It’s a refrain you’ll commonly hear from retirees who are weary of suffering through cold northern winters or hot southern summers: “When I retire, I’m going to live in New York for half the year and in Florida for the other half!”
These residents, who split their time between climates, have earned the nickname ‘snowbirds’ for their seasonal migration from region to region. Since individual condos and HOAs do not typically track what percentage of their residents are snowbirds, and the U.S. Census Bureau doesn’t track seasonal residents either, it’s hard to say how many New York residents leave and return every six months. One thing is for certain, though. While these residents are making things easier on themselves, they can be making things more difficult for the associations they leave behind.
A 2006 survey by Stan Smith, director of the Bureau of Economic and Business Research at the University of Florida in Gainesville, found that of all the people who spend part of each year in Florida, the greatest number were from New York, with Michigan next, followed by Ohio, Pennsylvania, Canada, Illinois, Georgia, Massachusetts, New Jersey and California. Upstate New Yorkers have long gravitated to places like the central eastern coast and the area around Tampa and St. Petersburg. And now that South Florida has filled up, metropolitan New Yorkers and folks from the Garden State are popping up in nearly every place where Florida sand meets the sea. Most of these temporary residents migrated to counties in the southern part of the Sunshine State. And that means there are a lot of empty co-op and condo units.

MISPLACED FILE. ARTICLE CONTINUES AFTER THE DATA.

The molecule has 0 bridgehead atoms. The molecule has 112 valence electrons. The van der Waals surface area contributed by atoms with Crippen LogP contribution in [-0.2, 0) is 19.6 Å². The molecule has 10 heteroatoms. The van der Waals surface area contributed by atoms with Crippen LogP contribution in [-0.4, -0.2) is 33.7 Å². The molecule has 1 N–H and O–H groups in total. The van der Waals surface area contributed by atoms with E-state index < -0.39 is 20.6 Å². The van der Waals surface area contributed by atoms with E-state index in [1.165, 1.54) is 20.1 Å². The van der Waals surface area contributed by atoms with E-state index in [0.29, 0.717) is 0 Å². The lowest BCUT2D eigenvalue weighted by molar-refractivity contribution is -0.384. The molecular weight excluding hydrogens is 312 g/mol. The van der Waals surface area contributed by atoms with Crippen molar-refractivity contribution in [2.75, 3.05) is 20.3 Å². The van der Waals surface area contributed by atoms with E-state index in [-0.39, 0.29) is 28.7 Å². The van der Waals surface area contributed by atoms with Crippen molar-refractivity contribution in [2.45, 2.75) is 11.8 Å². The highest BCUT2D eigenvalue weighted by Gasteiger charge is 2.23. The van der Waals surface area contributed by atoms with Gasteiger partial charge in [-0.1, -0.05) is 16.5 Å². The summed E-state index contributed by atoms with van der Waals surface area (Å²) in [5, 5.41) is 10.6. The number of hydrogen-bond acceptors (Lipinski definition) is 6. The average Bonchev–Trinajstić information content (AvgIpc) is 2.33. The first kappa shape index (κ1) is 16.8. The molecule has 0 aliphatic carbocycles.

It is unclear exactly when northern visitors to the Sunshine State became known as “Snowbirds,” but Canadian singer Anne Murray made the term famous in 1970 with the release of her song bearing the same name. The term is applied most commonly to the seasonal northern visitors who visit Florida annually generally during the period from November through April. National elections, early or late snowfalls and holidays can and do affect the annual exodus in both directions. Full time residents who leave Florida for several weeks during the hottest summer months are often referred to as “Sunbirds.”